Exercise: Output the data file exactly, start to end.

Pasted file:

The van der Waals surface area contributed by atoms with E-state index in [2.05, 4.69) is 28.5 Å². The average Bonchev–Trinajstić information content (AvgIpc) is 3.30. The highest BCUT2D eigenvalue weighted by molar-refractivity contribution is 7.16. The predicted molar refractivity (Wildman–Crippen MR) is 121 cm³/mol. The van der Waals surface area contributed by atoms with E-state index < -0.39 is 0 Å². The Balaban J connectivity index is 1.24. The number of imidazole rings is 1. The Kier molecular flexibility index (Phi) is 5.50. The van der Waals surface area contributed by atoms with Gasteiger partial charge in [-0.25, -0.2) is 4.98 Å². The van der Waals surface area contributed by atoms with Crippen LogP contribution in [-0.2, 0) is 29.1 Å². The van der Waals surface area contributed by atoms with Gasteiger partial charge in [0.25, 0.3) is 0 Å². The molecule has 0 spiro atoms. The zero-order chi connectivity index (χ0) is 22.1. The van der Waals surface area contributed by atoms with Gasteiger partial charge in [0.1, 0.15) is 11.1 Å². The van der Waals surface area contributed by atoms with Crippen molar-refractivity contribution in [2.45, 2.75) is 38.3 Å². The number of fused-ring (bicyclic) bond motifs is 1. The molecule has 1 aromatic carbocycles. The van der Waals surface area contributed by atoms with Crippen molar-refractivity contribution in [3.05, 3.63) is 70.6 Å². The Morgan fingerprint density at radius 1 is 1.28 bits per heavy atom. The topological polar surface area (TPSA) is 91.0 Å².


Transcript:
The van der Waals surface area contributed by atoms with E-state index in [2.05, 4.69) is 28.5 Å². The average Bonchev–Trinajstić information content (AvgIpc) is 3.30. The highest BCUT2D eigenvalue weighted by molar-refractivity contribution is 7.16. The predicted molar refractivity (Wildman–Crippen MR) is 121 cm³/mol. The van der Waals surface area contributed by atoms with E-state index < -0.39 is 0 Å². The Balaban J connectivity index is 1.24. The number of imidazole rings is 1. The Kier molecular flexibility index (Phi) is 5.50. The van der Waals surface area contributed by atoms with Gasteiger partial charge in [-0.25, -0.2) is 4.98 Å². The van der Waals surface area contributed by atoms with Crippen LogP contribution in [-0.2, 0) is 29.1 Å². The van der Waals surface area contributed by atoms with Gasteiger partial charge in [0.25, 0.3) is 0 Å². The molecule has 0 spiro atoms. The zero-order chi connectivity index (χ0) is 22.1. The van der Waals surface area contributed by atoms with Gasteiger partial charge in [0.1, 0.15) is 11.1 Å². The van der Waals surface area contributed by atoms with Crippen molar-refractivity contribution in [2.45, 2.75) is 38.3 Å². The number of fused-ring (bicyclic) bond motifs is 1. The molecule has 1 aromatic carbocycles. The van der Waals surface area contributed by atoms with Crippen molar-refractivity contribution in [3.05, 3.63) is 70.6 Å². The Morgan fingerprint density at radius 1 is 1.28 bits per heavy atom. The topological polar surface area (TPSA) is 91.0 Å².